If you are a business owner you know that you sometimes have customers that owe you money and you may struggle with trying to collect that money.
It is very frustrating not getting paid after you complete a job. Perhaps you ship an order and then you have to make collection calls or maybe you just ignore the problem and hope the bill will be paid.
Credit management is the management of your businesses credit, accounts payable and receivables. Correctly managing your businesses credit creates an outline of policies and procedures that will provide your customers with options when they cannot pay in full and on time.
Effective credit policies provide an outline or plan that will enable you to adequately provide reasonable credit limits for customers who have revolving credit. This plan would also include procedures on how to deal with past due or late paying accounts and how to eliminate them from the books.
You want to have guidelines to legally collect money owed to your company that is lost due to late payers, non-paying customers, and bad checks. You want to have a streamlined system that will maintain timely contact with all of your late paying customers. These procedures help you to be aware of when accounts are becoming past due and to help you avoid carrying bad debt on the receivables.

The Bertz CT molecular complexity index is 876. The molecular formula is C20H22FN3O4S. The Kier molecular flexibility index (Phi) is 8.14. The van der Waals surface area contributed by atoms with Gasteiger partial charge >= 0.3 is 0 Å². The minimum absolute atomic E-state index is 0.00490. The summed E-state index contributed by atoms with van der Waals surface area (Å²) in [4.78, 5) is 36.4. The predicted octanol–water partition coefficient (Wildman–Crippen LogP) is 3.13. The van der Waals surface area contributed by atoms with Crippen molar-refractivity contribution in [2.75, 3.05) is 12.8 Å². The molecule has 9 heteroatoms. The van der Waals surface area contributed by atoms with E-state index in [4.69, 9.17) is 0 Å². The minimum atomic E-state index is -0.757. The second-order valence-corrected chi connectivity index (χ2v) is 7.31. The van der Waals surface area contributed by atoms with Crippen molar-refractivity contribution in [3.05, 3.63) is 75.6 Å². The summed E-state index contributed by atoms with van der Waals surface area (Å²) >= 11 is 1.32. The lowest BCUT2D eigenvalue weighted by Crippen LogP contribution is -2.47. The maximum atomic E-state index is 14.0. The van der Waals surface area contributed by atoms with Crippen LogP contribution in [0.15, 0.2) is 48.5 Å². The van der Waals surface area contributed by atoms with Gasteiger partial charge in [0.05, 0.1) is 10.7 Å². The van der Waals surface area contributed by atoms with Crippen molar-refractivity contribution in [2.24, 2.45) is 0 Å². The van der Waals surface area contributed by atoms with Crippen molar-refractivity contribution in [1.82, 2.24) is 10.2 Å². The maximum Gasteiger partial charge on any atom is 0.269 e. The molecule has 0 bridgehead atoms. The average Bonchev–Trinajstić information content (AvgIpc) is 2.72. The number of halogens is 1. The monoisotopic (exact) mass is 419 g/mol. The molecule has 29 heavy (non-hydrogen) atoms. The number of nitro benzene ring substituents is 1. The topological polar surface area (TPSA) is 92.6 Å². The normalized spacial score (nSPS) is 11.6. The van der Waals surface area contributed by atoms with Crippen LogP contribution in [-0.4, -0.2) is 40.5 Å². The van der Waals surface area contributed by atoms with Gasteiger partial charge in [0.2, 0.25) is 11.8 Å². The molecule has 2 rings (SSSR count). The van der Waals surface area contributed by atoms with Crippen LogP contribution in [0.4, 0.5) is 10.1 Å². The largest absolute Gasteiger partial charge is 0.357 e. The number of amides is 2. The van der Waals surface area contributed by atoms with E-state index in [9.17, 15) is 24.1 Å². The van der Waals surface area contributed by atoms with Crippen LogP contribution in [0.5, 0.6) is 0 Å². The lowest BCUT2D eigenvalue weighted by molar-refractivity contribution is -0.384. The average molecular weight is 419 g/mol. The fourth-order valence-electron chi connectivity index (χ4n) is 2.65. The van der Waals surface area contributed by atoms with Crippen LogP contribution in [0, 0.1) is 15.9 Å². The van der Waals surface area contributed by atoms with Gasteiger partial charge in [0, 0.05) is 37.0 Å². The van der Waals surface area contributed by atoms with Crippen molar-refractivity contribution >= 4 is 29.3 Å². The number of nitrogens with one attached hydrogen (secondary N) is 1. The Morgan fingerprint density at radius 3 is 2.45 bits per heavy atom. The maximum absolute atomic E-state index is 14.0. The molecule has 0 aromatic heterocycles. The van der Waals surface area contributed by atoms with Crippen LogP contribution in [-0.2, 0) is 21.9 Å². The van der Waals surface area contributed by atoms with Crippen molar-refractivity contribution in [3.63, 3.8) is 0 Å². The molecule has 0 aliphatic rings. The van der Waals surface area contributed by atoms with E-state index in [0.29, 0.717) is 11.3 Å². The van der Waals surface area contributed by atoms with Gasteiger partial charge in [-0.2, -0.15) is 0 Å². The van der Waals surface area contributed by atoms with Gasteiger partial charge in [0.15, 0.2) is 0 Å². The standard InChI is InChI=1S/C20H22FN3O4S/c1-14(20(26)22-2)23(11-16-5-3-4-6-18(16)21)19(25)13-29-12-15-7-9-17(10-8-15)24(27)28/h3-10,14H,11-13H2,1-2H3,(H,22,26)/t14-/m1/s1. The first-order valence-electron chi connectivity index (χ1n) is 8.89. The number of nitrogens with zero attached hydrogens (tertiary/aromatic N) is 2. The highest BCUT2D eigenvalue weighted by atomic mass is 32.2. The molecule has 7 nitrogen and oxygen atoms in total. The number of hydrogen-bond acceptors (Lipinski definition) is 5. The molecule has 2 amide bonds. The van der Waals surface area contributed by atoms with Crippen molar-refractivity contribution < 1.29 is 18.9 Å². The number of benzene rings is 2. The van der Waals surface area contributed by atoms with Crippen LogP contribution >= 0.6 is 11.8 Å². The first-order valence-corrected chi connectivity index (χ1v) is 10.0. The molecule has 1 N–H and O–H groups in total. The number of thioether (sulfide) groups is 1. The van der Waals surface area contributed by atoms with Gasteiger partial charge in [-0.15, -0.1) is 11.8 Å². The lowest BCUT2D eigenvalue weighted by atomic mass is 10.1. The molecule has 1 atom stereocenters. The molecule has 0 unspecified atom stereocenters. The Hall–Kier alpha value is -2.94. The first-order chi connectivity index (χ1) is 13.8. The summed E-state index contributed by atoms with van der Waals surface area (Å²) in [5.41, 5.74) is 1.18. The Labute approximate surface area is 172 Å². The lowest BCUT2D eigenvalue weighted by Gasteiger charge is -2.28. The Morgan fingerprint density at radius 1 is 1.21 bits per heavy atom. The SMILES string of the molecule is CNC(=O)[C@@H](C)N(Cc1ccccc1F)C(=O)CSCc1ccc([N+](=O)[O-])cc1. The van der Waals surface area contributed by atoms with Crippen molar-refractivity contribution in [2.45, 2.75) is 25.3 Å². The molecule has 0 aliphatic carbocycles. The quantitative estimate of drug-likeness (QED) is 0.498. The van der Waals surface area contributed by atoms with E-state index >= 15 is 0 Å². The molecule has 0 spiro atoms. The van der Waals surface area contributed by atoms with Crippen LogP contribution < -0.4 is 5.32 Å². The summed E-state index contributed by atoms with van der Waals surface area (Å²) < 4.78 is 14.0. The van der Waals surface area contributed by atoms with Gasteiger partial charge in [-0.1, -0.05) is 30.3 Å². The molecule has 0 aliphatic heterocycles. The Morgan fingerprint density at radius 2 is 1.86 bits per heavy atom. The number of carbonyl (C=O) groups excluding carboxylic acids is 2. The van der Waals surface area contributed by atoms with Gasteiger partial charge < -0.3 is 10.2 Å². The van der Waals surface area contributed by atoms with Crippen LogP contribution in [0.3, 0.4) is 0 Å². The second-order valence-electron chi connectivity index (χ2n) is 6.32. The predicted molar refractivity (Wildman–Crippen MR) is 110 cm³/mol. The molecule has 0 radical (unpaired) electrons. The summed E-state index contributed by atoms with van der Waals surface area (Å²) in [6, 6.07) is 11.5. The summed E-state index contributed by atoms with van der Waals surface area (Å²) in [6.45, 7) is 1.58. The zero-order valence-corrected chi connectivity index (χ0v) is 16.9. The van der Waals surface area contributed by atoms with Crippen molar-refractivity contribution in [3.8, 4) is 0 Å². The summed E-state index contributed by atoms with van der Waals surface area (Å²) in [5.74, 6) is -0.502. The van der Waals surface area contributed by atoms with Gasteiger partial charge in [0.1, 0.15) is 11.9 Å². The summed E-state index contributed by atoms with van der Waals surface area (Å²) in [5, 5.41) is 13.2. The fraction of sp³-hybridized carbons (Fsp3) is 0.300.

Business owners all have different types of business, but all can extend credit, so it should only make sense that no two credit policies will be the same. One major difference is if you have a service or a retail business. Your credit policy should use multiple facets to cater to prospective customers but also protect you and your business.
You are limited in what you can and can’t ask a prospective customer in order to extend them credit. You need to be aware of what these questions are and what the laws are before you create your credit policy. Your credit policy helps to filter customers so you don’t have to spend your time chasing your money.
Your best policy will be short, easy and to the point, it will avoid long winded statements and a lot of legal or big words. Always create your policy and forms with the customer in mind, the easier and the clearer, the better.
Michelle Dunn is an award-winning author and columnist frequently featured in the Wall Street Journal, CNN and Forbes. Visit her online at MichelleDunn.com & Credit-and-Collections.com